• Hoffmann’s four nemeses are all played by the same baritone: Councillor Lindorf (frame story), Coppélius (Olympia’s story), Dr. Miracle (Antonia’s story), and Dappertutto (Giulietta’s story). They can be interpreted as a single demonic nemesis who takes multiple forms.
    • There are also four different servants played by the same character tenor.
    • And some productions cast the same soprano as all four of Hoffmann’s love interests.
  • Butt Monkey: Hoffmann is among the unluckiest of all opera protagonists and every tale ends with him repeatedly humiliating himself.
  • Crosscast Role: Nicklausse, sort of – he’s a form taken by the (female) Muse.
  • Did Not Get the Girl: Hoffmann is perennially unlucky in love, and loses every girl he falls for. The Muse insists that he direct his passions to art instead.
  • Downer Ending: Many productions and the 1951 film, end with Hoffmann falling so drunk that he misses to meet Stella who finally walks out with Lindorf. In these productions, Stella back longingly at Hoffmann, and even leaves a flower, suggesting that Hoffmann really did miss out on his true love.
  • Drowning My Sorrows: Hoffmann starts out drunk and grows more and more intoxicated as he keeps recounting his tales and finally passes out.
  • Evil Sounds Deep: Councillor Lindorf, Coppélius, Dr. Miracle, and Dappertutto, are all baritone parts, and usually played by the same actor.
  • Framing Device: The opera starts and ends in a bar, where the patrons have asked Hoffmann to entertain them with stories. The three inner acts are the stories that he tells.
  • Germanic Depressives: It's a French opera about a German writer, and while Hoffmann tries to be a party animal and boozehound, he eventually falls into morbid loneliness, pining after romantic rejection and lack of fulfillment.
  • Hero's Muse: The Muse, who protects and inspires Hoffmann throughout all his adventures, and ultimately encourages him to choose art over earthly romance.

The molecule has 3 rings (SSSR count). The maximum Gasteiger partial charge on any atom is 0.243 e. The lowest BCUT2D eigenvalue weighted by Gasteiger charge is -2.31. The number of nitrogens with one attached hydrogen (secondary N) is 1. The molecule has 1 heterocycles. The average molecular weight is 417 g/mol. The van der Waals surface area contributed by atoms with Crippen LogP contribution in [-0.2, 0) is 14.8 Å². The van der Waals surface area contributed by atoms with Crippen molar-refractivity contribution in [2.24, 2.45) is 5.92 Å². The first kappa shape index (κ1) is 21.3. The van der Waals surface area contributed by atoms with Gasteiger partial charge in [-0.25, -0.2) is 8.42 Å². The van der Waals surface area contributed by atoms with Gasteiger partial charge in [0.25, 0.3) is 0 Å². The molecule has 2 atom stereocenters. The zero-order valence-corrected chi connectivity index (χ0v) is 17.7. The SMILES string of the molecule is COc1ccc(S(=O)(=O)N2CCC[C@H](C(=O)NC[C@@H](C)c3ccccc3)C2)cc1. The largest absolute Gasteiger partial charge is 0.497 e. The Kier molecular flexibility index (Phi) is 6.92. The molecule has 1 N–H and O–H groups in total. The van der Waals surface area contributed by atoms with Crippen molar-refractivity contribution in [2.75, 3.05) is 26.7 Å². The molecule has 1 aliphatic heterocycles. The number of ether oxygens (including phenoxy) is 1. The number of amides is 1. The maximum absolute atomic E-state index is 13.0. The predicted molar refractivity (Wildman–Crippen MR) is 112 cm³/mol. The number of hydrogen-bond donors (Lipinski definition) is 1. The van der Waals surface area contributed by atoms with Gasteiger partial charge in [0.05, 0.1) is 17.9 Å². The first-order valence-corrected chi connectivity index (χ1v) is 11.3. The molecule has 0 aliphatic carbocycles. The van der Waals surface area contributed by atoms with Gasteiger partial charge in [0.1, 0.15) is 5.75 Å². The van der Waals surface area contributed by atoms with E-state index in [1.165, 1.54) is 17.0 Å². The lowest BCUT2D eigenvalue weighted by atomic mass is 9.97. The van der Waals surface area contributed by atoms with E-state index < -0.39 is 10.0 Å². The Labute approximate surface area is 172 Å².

• Leitmotif: There’s a recurring ominous riff that introduces each new incarnation of the baritone villain.
  • Mad Scientist: Spalanzani is often played this way.
  • Mad Scientist's Beautiful Daughter: Olympia
  • Made Myself Sad: The opera plot and the telling of tales kicks in during the middle of Hoffmann's Kleinzach song, where the song suddenly shifts when he describes Kleinzach's impossible desire for love, reminding himself of his own loss. The music itself suddenly shifts in tone, going from light and bouncy to romantic and passionate. Hoffmann's own mood kicks in needless to say by the end.
  • Morally Ambiguous Doctorate: Dr. Miracle
  • Muse Abuse:
    • A literal example. In the Epilogue, Hoffmann gets so drunk and angry that at one point he attacks Nicklaus (who unbeknownst to him is The Muse).
    • An inverted example is the case of recent productions, where the Muse is shown manipulating Hoffmann into dead-end relationships in a Batman Gambit to provide Hoffmann the suffering he needs to become a great artist. In the 2009 Met version, the Muse is shown collaborating with the Villain to make sure Hoffmann never sees Olympia's wind-up actions, and generally looking the other way whenever the Villain concocts his schemes. In other words, the Muse is abusing the artist to help him make better art.
  • Shapeshifting: The Muse takes the form of Hoffmann’s friend Nicklausse.
  • Shout-Out: When Nicklaus/The Muse greets Hoffmann, he sings out the opening bars of Leporello's song in Don Giovanni.
  • Your Soul Is Mine: Giulietta steals her clients’ reflections/souls for Dappertutto. In the 1951 Powell-Pressburger version, she sings the Barcarolle in duet with her own reflection, implying that her own soul was lost to Dappertutto, which suggests that she entraps others for her own freedom rather than malice.

Alternative Title(s): Les Contes D Hoffmann